In our passage to a more gender-equitable society, we need to re-examine the roles that we often slip into unwittingly… RAJ GANDHI
S hattering an 82-year-old glass ceiling at this year's Oscar ceremony, Kathryn Bigelow became the first woman to win the award for Best Director. In addition to breaking into what had so far been an exclusively male club, it is perhaps worth noting that the cinematic terrain explored by her film was such that it would have been very hard for a viewer to guess that the director was a woman. “The Hurt Locker” is a testosterone-propelled war story set in Iraq, about an American bomb disposal expert whose primary character trait seems to be a visceral inclination for danger. For most critics and audiences, it represents a triumphant foray by Bigelow into androcentric thematic territory, the depiction of the danger of war as an addictive drug. In this particular case, the drug seems to be administered by a succession of bomb explosions that come perilously close to ending the protagonist's life and that of those around him. From a somewhat cynical viewpoint, it would appear that the Academy, in its choice for the first film by a woman to win the award, picked a feature that, seemingly, had all the hallmarks of having been directed by a man.
It is certainly not the intention here to belittle Bigelow's achievement, although personally I did not find the film moving, or in possession of that “get-under-your-skin” quality that great films have. Nor is the purpose to trivialise the involved process that leads to a major cinematic award, and render it simplistic by assigning a single reason for it that would serve to make a particular point. Whatever may be the complex braid of reasons that led to this particular award, perhaps it is not inconceivable that one strand in it reflects our tendency, as a society, to reward women in the name of gender equity when they break away from their traditional roles and slip into those usually assumed by men, and when their achievements mirror those of their male counterparts. Which would be fine, except that we do not, for the most part, seem to place an equal value on men breaking away from their normally assumed gender-based identities and taking on roles, tasks or career choices traditionally considered feminine.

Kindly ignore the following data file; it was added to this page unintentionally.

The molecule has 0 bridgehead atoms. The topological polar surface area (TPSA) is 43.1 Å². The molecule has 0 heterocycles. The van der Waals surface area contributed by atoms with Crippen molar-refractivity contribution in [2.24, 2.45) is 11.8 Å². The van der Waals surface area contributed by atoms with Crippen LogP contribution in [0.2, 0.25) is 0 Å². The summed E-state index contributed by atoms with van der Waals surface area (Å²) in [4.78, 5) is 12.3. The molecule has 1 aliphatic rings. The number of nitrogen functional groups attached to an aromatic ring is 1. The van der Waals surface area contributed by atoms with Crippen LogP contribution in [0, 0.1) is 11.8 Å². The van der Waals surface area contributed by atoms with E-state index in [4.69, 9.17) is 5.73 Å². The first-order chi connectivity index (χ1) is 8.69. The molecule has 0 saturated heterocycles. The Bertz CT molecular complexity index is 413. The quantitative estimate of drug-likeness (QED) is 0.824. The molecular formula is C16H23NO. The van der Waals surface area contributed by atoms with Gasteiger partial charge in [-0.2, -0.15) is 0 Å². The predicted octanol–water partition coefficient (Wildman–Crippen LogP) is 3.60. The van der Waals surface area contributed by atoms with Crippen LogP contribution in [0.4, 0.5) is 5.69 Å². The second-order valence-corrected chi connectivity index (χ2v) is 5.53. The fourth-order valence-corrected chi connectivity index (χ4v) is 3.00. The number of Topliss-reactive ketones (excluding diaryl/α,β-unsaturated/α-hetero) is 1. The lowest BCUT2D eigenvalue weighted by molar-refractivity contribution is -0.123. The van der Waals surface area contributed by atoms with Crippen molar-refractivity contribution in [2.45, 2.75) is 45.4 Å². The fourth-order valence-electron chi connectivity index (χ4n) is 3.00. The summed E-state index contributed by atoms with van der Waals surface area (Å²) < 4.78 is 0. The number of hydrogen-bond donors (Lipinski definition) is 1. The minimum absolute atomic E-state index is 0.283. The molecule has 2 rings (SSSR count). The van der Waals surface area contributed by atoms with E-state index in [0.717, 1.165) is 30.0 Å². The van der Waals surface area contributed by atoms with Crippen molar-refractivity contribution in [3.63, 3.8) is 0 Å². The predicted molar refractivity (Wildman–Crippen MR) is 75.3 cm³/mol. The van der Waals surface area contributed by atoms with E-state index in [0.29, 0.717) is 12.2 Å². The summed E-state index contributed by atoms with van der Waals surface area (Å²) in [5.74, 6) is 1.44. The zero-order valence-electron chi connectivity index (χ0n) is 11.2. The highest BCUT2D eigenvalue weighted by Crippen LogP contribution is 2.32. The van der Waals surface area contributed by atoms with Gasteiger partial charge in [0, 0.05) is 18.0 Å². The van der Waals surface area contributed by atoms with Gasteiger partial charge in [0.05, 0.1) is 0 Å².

As we tentatively and hesitatingly continue our long-overdue passage to a more gender-equitable society, it helps to be aware that sometimes we seem to conduct this transition in a manner that itself is gender-biased. But perhaps more important to the goal of equity is a re-examination of certain gender roles that we unthinkingly slip into, inflate the importance of, or assign to ourselves and others for reasons based sometimes on history or tradition, but most often on the patriarchal reluctance to share power. It is important for both men and women to walk this path of re-examination together, aiding each other in the gradual unshackling of the fetters of such gender roles as have become at worst oppressive, suppressive and destructive or, at best, inane and senseless.